Although most people assume that once an apple is off the tree it’s effectively dead, in fact -as Katherine Sizov understands- apples continue to be living entities, chock full of biological information.
As founder and CEO of Strella Biotechnology, she has invented a device that reads that information to solve one of the world’s biggest problems: food waste. Strella’s patented sensor sits in the cold storage room of produce packing houses, where it detects spikes in ethylene, the chemical that prompts the ripening process.
Using the Internet of Things (IoT), a system that transfers data over a virtual network, the sensor alerts Strella, which then tells suppliers which apples should be distributed first. The client then has two months to get the produce onto grocery store shelves before it spoils, keeping it out of the landfill and saving farmers hundreds of thousands of dollars.
Sizov came up with the idea in 2017 as a molecular biology major at the University of Pennsylvania after realizing that the field she had committed to wasn’t actually her cup of tea.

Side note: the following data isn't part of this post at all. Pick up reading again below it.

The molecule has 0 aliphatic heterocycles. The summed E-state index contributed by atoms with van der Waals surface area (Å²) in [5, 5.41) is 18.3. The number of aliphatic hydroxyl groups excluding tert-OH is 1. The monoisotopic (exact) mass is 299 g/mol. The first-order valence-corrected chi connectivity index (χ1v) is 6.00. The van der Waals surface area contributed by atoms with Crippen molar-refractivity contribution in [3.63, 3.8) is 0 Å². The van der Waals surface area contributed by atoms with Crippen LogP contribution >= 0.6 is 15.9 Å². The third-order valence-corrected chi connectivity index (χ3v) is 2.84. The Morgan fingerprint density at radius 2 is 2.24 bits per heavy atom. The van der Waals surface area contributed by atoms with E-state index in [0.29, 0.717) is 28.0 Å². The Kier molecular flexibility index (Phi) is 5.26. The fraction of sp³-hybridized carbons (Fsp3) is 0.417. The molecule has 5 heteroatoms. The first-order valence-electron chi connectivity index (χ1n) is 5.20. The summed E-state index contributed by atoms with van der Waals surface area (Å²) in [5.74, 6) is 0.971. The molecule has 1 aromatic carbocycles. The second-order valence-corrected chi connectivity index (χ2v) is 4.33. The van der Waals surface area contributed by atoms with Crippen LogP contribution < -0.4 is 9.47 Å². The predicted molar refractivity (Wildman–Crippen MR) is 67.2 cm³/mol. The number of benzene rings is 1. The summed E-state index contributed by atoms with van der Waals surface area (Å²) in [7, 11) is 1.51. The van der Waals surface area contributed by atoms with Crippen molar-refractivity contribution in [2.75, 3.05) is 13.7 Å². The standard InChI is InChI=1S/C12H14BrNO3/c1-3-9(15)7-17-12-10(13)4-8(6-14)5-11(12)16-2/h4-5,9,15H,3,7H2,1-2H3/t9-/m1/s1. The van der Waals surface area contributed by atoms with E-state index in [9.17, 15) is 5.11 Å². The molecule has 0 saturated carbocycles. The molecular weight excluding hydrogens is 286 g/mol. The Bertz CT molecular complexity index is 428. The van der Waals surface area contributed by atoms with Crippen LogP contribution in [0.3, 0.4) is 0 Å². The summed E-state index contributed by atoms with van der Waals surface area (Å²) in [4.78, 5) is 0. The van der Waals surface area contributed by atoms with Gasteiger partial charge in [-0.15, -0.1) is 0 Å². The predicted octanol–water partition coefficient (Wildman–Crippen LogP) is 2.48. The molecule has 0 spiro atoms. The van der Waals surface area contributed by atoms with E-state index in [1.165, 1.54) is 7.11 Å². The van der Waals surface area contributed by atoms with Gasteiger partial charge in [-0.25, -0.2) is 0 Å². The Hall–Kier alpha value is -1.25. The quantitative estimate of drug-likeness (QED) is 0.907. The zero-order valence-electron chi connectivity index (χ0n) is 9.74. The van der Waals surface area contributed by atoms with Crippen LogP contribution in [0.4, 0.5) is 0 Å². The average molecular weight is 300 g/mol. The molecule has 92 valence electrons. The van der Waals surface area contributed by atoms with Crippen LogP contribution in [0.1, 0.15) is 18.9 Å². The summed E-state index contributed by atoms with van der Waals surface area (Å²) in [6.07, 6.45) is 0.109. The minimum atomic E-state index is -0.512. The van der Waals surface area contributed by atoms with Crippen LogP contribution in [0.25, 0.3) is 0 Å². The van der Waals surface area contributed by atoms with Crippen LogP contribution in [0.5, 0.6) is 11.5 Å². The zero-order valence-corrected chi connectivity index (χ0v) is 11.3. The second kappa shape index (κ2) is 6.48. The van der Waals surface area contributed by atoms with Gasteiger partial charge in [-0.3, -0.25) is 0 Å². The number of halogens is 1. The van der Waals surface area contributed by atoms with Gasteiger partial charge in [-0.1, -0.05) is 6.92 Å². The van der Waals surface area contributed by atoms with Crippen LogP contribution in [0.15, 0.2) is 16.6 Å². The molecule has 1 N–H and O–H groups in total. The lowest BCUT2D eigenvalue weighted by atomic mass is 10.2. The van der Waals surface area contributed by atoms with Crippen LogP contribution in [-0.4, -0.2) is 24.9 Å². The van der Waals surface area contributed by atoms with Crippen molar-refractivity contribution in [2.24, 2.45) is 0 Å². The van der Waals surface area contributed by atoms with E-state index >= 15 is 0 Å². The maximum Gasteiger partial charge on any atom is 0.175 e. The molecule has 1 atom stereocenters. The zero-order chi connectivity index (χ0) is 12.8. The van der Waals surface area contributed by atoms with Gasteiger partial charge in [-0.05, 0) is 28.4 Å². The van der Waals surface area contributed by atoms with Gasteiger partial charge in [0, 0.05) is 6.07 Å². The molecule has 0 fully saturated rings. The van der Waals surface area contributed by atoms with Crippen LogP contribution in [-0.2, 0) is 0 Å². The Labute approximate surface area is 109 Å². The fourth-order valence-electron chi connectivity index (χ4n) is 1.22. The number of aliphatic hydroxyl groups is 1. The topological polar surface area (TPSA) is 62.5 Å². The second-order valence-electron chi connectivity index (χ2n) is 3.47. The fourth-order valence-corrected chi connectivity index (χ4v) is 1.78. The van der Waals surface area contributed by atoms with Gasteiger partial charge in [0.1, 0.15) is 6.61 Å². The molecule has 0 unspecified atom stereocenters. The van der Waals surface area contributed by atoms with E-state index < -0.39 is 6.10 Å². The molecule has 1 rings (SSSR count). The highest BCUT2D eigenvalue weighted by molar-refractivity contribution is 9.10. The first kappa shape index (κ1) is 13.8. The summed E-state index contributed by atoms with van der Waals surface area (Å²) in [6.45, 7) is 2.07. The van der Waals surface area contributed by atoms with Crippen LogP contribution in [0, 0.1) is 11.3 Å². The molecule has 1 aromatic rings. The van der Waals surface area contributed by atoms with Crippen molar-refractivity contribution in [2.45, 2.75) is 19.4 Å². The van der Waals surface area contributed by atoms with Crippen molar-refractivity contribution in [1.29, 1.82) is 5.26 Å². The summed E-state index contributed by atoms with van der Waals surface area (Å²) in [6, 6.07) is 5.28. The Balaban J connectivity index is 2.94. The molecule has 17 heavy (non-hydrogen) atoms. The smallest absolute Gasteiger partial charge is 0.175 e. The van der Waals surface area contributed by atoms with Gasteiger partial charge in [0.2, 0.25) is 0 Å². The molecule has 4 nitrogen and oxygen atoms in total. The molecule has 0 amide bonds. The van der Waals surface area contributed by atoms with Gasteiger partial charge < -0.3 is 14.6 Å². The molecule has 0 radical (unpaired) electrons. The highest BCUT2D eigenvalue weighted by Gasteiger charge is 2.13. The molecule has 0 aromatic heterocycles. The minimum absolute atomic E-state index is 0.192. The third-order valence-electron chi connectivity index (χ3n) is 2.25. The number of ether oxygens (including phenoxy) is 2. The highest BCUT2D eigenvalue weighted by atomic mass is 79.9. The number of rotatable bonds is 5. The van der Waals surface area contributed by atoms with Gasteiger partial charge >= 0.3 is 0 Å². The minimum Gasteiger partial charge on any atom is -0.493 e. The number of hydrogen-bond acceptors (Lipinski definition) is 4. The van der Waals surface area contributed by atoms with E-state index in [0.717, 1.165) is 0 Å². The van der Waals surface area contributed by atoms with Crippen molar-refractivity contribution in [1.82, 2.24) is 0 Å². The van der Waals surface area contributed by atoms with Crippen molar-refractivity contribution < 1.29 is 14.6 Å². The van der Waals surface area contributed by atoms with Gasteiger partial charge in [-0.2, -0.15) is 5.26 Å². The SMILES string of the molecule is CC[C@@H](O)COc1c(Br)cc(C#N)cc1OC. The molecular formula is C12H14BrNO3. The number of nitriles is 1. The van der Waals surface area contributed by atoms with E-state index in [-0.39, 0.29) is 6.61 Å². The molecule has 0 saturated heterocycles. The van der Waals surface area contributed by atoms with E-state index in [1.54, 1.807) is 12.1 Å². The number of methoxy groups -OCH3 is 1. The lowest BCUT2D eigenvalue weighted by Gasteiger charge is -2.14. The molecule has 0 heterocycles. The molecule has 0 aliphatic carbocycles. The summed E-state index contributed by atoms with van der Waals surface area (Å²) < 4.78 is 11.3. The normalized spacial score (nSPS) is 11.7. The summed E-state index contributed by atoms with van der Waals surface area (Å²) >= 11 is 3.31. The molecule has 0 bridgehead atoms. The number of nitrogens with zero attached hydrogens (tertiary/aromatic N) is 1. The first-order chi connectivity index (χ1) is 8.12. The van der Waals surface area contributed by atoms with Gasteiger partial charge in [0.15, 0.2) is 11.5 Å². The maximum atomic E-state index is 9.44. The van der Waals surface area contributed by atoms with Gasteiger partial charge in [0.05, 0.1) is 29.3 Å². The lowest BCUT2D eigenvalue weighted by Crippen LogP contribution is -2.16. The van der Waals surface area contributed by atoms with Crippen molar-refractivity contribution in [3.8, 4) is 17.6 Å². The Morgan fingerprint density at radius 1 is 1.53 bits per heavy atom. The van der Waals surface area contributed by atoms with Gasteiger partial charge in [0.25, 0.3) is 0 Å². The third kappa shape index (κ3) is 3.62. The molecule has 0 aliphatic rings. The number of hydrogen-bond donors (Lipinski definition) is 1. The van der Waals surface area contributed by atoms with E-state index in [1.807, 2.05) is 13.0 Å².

“Part of the issue with the research I was doing was that I didn’t really see it helping people anytime in the near future,” she says. “And I wanted to do something with my life that was actually going to help and contribute to society.”
She read academic papers, searching for a new area of interest. That’s when she came across the startling fact that 40 percent of the world’s fresh produce is lost along the supply chain, before it can even reach consumers.
“The grower loses some fruit because they don’t have enough workers to help pick the fruit or maybe the quality is insufficient, so they just leave it on the tree,” Sizov says. “In packing, they have no idea where the ripest fruit is so they just move stuff and sometimes they open these storage rooms and a flood of moldy apples runs at them. On the retail front, they have no idea which fruit is going to last for how long.”